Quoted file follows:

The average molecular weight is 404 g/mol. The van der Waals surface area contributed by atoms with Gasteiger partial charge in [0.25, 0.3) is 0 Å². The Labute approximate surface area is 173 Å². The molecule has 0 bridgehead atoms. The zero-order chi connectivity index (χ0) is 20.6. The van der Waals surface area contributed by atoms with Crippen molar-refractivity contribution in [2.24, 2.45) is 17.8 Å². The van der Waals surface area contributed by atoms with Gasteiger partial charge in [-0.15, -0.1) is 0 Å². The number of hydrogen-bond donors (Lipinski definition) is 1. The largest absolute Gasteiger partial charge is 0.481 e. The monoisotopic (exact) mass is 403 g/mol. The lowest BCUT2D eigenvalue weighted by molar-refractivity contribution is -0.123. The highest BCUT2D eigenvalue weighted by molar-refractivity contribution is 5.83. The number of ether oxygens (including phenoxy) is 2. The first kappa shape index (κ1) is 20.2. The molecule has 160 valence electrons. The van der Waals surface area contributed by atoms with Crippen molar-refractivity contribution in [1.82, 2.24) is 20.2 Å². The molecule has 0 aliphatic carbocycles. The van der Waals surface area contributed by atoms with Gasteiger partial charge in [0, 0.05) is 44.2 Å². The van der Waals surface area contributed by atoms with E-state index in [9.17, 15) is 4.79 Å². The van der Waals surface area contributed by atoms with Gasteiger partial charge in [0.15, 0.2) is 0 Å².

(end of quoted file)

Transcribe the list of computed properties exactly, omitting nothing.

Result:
The average molecular weight is 404 g/mol. The van der Waals surface area contributed by atoms with Gasteiger partial charge in [0.25, 0.3) is 0 Å². The Labute approximate surface area is 173 Å². The molecule has 0 bridgehead atoms. The zero-order chi connectivity index (χ0) is 20.6. The van der Waals surface area contributed by atoms with Crippen molar-refractivity contribution in [2.24, 2.45) is 17.8 Å². The van der Waals surface area contributed by atoms with Gasteiger partial charge in [-0.15, -0.1) is 0 Å². The number of hydrogen-bond donors (Lipinski definition) is 1. The largest absolute Gasteiger partial charge is 0.481 e. The monoisotopic (exact) mass is 403 g/mol. The lowest BCUT2D eigenvalue weighted by molar-refractivity contribution is -0.123. The highest BCUT2D eigenvalue weighted by molar-refractivity contribution is 5.83. The number of ether oxygens (including phenoxy) is 2. The first kappa shape index (κ1) is 20.2. The molecule has 160 valence electrons. The van der Waals surface area contributed by atoms with Crippen molar-refractivity contribution in [1.82, 2.24) is 20.2 Å². The molecule has 0 aliphatic carbocycles. The van der Waals surface area contributed by atoms with Gasteiger partial charge in [0, 0.05) is 44.2 Å². The van der Waals surface area contributed by atoms with E-state index in [9.17, 15) is 4.79 Å². The van der Waals surface area contributed by atoms with Gasteiger partial charge in [0.15, 0.2) is 0 Å².